Another of the really old films to make it onto my list, we have The Cabinet of Dr Caligari from waaaay back in 1920. Once again, just like Nosferatu, we are in silent film mode, speech and plot are shown on placards and there is an almost constant score being played alongside the onscreen action.
A travelling fair has arrived in the small town of Holstenwall and along with it is a mysterious man calling himself Dr Caligari who, as his showpiece, has a somnambulist (a constantly sleeping man who is under the control of Dr Caligari and will answer questions put to him by the audience). In what is a quite convoluted storyline, there are mysterious murders, a good natured competition for the heart of a young woman, an investigation from the police and also from the local towns-folk. To top it all off there are also cases of misdirection and disguise as they all try to uncover who committed the murders.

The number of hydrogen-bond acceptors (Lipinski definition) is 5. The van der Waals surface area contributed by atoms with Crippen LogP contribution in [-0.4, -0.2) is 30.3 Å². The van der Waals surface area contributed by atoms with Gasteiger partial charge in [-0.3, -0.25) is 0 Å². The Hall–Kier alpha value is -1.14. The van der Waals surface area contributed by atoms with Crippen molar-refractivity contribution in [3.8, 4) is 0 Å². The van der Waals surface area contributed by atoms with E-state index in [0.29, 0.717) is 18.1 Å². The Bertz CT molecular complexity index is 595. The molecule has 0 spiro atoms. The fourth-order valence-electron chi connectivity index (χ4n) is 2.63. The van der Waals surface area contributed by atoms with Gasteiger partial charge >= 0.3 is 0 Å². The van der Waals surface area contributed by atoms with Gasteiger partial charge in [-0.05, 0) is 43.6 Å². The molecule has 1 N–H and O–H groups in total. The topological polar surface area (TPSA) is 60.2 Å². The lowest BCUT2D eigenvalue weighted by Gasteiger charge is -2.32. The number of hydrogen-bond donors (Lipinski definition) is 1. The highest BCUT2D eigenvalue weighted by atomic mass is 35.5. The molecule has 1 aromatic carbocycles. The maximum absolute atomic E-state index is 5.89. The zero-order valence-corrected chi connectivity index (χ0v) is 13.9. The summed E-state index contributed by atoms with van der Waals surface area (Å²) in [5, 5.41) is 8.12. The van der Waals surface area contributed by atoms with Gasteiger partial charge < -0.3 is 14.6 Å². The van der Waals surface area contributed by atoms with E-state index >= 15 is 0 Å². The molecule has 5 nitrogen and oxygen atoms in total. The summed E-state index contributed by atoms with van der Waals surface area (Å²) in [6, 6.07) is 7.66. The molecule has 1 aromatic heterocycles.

The plot is compelling, the acting is of a better standard than that which was on show in the similar-year Nosferatu and the sense of direction feels more composed to illicit a certain tone and effect. Off kilter scenery, buildings and streets are purposefully constructed offset so as to be unsettling, add to the creepy tone that is portrayed throughout.
Not being totally scary, but as previous mentioned it is unsettling, like something isn’t quite right. It is a really impressive piece of work, showcasing a lot of different techniques to get the story across.
Horror Rating: ★ ½☆☆☆
Overall Rating: ★★★☆☆